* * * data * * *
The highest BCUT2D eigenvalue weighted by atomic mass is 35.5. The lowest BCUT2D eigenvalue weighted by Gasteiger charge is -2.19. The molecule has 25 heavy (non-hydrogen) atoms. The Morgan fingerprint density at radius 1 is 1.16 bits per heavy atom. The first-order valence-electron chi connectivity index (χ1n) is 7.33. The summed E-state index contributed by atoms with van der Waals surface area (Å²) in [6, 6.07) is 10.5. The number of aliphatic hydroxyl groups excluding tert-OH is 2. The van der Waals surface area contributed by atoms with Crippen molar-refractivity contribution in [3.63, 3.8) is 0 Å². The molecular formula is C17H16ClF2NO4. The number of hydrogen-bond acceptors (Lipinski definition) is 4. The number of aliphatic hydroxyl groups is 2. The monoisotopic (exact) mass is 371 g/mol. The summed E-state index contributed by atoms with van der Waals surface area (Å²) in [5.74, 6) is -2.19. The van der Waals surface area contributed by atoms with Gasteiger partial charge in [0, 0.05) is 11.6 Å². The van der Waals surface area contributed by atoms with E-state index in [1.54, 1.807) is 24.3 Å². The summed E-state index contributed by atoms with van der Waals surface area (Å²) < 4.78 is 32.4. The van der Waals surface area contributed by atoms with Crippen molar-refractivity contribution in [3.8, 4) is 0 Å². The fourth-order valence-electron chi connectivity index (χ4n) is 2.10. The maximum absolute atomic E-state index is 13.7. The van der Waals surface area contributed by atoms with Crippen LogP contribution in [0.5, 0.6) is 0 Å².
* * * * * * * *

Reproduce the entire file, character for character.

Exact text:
The highest BCUT2D eigenvalue weighted by atomic mass is 35.5. The lowest BCUT2D eigenvalue weighted by Gasteiger charge is -2.19. The molecule has 25 heavy (non-hydrogen) atoms. The Morgan fingerprint density at radius 1 is 1.16 bits per heavy atom. The first-order valence-electron chi connectivity index (χ1n) is 7.33. The summed E-state index contributed by atoms with van der Waals surface area (Å²) in [6, 6.07) is 10.5. The number of aliphatic hydroxyl groups excluding tert-OH is 2. The van der Waals surface area contributed by atoms with Crippen molar-refractivity contribution in [3.63, 3.8) is 0 Å². The molecular formula is C17H16ClF2NO4. The number of hydrogen-bond acceptors (Lipinski definition) is 4. The number of aliphatic hydroxyl groups is 2. The monoisotopic (exact) mass is 371 g/mol. The summed E-state index contributed by atoms with van der Waals surface area (Å²) in [5.74, 6) is -2.19. The van der Waals surface area contributed by atoms with Gasteiger partial charge in [0, 0.05) is 11.6 Å². The van der Waals surface area contributed by atoms with E-state index in [1.54, 1.807) is 24.3 Å². The summed E-state index contributed by atoms with van der Waals surface area (Å²) < 4.78 is 32.4. The van der Waals surface area contributed by atoms with Crippen molar-refractivity contribution in [3.8, 4) is 0 Å². The fourth-order valence-electron chi connectivity index (χ4n) is 2.10. The maximum absolute atomic E-state index is 13.7. The van der Waals surface area contributed by atoms with Crippen LogP contribution in [0.5, 0.6) is 0 Å².